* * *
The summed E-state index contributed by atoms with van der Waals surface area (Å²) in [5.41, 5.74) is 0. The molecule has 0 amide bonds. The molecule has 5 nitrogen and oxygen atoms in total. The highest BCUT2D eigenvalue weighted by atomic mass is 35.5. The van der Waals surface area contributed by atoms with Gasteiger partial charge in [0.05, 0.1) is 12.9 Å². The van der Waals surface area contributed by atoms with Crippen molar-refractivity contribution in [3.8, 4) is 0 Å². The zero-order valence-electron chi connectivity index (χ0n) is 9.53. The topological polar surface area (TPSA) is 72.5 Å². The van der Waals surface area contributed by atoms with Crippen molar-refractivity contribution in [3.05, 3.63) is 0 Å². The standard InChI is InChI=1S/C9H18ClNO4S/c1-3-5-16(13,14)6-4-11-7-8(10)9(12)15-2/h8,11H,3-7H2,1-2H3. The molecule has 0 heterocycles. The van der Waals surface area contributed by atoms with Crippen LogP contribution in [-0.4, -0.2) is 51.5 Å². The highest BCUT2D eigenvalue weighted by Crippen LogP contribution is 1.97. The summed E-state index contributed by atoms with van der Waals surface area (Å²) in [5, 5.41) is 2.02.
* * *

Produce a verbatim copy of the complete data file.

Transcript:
The summed E-state index contributed by atoms with van der Waals surface area (Å²) in [5.41, 5.74) is 0. The molecule has 0 amide bonds. The molecule has 5 nitrogen and oxygen atoms in total. The highest BCUT2D eigenvalue weighted by atomic mass is 35.5. The van der Waals surface area contributed by atoms with Gasteiger partial charge in [0.05, 0.1) is 12.9 Å². The van der Waals surface area contributed by atoms with Crippen molar-refractivity contribution in [3.8, 4) is 0 Å². The zero-order valence-electron chi connectivity index (χ0n) is 9.53. The topological polar surface area (TPSA) is 72.5 Å². The van der Waals surface area contributed by atoms with Crippen molar-refractivity contribution in [3.05, 3.63) is 0 Å². The standard InChI is InChI=1S/C9H18ClNO4S/c1-3-5-16(13,14)6-4-11-7-8(10)9(12)15-2/h8,11H,3-7H2,1-2H3. The molecule has 0 heterocycles. The van der Waals surface area contributed by atoms with Crippen LogP contribution in [-0.4, -0.2) is 51.5 Å². The highest BCUT2D eigenvalue weighted by Crippen LogP contribution is 1.97. The summed E-state index contributed by atoms with van der Waals surface area (Å²) in [5, 5.41) is 2.02.